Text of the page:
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A Citizen of Earth

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7 years ago today, I spent my last day in Los Angeles. Alone, I went to Venice Beach. I had lunch and walked along the boardwalk, reflecting on my 15 years there. I was born and lived the first 24 years of my life in Central New York, a very provincial region close to the Canadian border.

When I lived there, the area was largely inhabited by the descendants of Polish, Italian and Irish immigrants. The community celebrated St. Patrick’s Day, ate corned beef, lasagna and Golabki. The majority of my friends and co-workers were Catholic and Evangelical Christian and many of them hunted or fished for sport.

As I walked along the boardwalk, past all of the shops and performers, I became aware of just how much Southern California had changed me. Upon first arriving, in many ways, I felt like an immigrant. Despite being in the same nation, L.A. offered a far greater amount of diversity. Along with Irish and Italian traditions, I came to love the art, culture, music and cuisine of cultures I had heretofore not been exposed to. I experienced Chinese New Year, Dia de Muertos, ate Kimchi, sushi and mole pablano. I worked and hung out with Jews, Buddhists and Wiccans. There were very few hunters or fisherman but plenty of surfers and mountain bikers. It is one of her greatest assets that America is comprised of such diversity both culturally and geographically.

Yet, despite all being American, we are chronically obsessed with identifying our ancestry. Particularly on the East Coast, we often ask each other “What are you? Are you Irish, Italian, Latino or what?” I’ve never been certain of the purpose of this exercise other than to categorize people so that we might judge them based on our own pre-conceived notions of what it means to be a member of a particular group.

In 2011, I moved to London – ironically to get my Masters in Japanese Studies. In a few short months I will be applying for British citizenship. My new home has once again transformed me. Instead of basking in the sun, I take vitamins B12 and D to stave off the seemingly endless months of dreary weather. I can still get Japanese and Korean food, but instead of eating Mexican food (which I miss terribly), I eat Spanish tapas and Indian cuisine. I still go to great museums and probably enjoy an even greater degree of different types of music and art.

Living outside my homeland has changed my outlook as to what it means to be an immigrant, what it means to be American and most importantly, what it means to be human. Rather than being asked about my ethnicity, I am now seen by all British, regardless of their own ethnic heritage, as simply “American.” Because the UK has a long-standing tradition of judging people by the economic class they are born into, I am an enigma to many. Normally, it’s easy to judge a person’s education level based solely on how “posh” their accent is. With me, they hear only an American accent. What follows is usually a covert conversational operation peppered with questions designed to reveal my family’s socioeconomic and educational status.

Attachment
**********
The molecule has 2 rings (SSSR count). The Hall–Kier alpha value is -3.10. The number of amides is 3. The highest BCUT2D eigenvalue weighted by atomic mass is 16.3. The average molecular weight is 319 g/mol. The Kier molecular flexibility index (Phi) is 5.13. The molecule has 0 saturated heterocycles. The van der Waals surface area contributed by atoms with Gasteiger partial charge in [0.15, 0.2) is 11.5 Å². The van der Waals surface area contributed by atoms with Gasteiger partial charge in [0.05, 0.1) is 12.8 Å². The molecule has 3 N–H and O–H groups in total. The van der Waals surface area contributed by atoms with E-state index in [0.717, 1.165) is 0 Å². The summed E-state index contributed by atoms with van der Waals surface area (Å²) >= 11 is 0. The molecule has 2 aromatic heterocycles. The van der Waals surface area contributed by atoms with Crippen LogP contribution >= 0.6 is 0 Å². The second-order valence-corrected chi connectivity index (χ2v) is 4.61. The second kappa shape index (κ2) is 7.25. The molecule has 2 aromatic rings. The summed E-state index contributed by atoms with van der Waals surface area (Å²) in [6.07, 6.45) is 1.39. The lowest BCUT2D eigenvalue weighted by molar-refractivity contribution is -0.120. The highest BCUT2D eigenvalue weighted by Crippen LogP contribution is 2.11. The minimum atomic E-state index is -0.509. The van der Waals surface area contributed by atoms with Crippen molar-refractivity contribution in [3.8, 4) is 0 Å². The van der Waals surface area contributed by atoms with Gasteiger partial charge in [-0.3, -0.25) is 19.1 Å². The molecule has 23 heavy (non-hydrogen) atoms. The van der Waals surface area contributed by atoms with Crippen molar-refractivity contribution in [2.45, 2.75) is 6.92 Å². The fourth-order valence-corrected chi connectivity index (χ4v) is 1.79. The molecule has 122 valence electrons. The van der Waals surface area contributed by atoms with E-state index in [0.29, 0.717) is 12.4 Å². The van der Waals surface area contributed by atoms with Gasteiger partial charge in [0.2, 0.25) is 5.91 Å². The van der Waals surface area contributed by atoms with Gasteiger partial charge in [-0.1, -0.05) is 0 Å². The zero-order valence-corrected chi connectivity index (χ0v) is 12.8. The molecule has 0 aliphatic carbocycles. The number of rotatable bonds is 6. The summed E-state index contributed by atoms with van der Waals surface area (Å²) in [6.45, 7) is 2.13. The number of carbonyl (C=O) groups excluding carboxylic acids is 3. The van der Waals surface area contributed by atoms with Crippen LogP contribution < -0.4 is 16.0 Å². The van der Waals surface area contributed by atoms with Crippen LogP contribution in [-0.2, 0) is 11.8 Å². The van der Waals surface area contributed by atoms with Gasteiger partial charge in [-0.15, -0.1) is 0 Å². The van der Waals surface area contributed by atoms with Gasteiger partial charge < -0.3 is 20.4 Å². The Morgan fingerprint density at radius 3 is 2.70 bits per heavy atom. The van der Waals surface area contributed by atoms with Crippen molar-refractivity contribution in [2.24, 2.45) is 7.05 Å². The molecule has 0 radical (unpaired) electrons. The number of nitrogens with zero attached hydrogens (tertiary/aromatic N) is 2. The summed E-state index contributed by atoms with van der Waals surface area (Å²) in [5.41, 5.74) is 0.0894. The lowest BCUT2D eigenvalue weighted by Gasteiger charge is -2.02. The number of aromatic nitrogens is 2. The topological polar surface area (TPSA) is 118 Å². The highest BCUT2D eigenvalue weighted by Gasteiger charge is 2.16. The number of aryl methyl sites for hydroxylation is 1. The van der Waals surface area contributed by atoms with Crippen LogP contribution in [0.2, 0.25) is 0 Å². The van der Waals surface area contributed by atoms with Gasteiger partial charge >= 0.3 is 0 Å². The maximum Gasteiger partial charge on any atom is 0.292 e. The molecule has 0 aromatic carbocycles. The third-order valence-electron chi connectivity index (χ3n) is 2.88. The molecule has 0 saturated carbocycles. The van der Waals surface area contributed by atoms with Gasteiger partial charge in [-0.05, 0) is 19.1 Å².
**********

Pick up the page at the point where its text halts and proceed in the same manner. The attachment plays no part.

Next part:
I’ve never been certain of the purpose of this exercise other than to categorize people so that we might judge them based on our own pre-conceived notions of what it means to be a member of a particular group.

Interestingly, I have experienced this in my dealings with both the upper and lower classes, each deciding what kind of person I am based solely on what my parents did for a living and where I grew up. Both ends of the spectrum are equally guilty of their own forms of snobbery.

In the time that I have lived here, I have seen an increase in outward hostility and even violence towards immigrants. At the same time, I have watched in horror as the same dynamics play out in my home country.  I don’t get it. Outside of Africa, there are very few humans on earth whose distant ancestors do not come from lands further afield.

As long as we have been to walk, people have sought out new places to explore (generally in search of new resources.) It is human nature to migrate and bring with them the art, music, language, cuisine and customs of their homelands. Thus, there is no such thing as “cultural purity.” Each only exists in relation to a moment in time.  Over time, as different cultures come into contact with one another, each evolves into something new. As people move around, they make friends, fall in love and create new generations whose culture is built on everything that came before it. That pasta that Mrs. Vecchio used to make? It came from her grandmother in Italy. Going back many years further, we discover that pasta came from China in the 13thCentury. There are no absolutes ever. What we are left with instead, are commonalities.

Of the two countries I have called home, the common element seems to be the tendency to label and judge “the other” despite all we have in common. Whether the judgment is based on race, class or immigration status is irrelevant. We inevitably form ourselves into little groups and scream “intruder” at the first opportunity. Because this characteristic lies in direct conflict with our inclination to move around on earth in search of new horizons (and resources) the results are very often violence, oppression and war. Carl Jung would perhaps describe this dichotomy with the human psyche as a collectively unresolved “shadow-self.”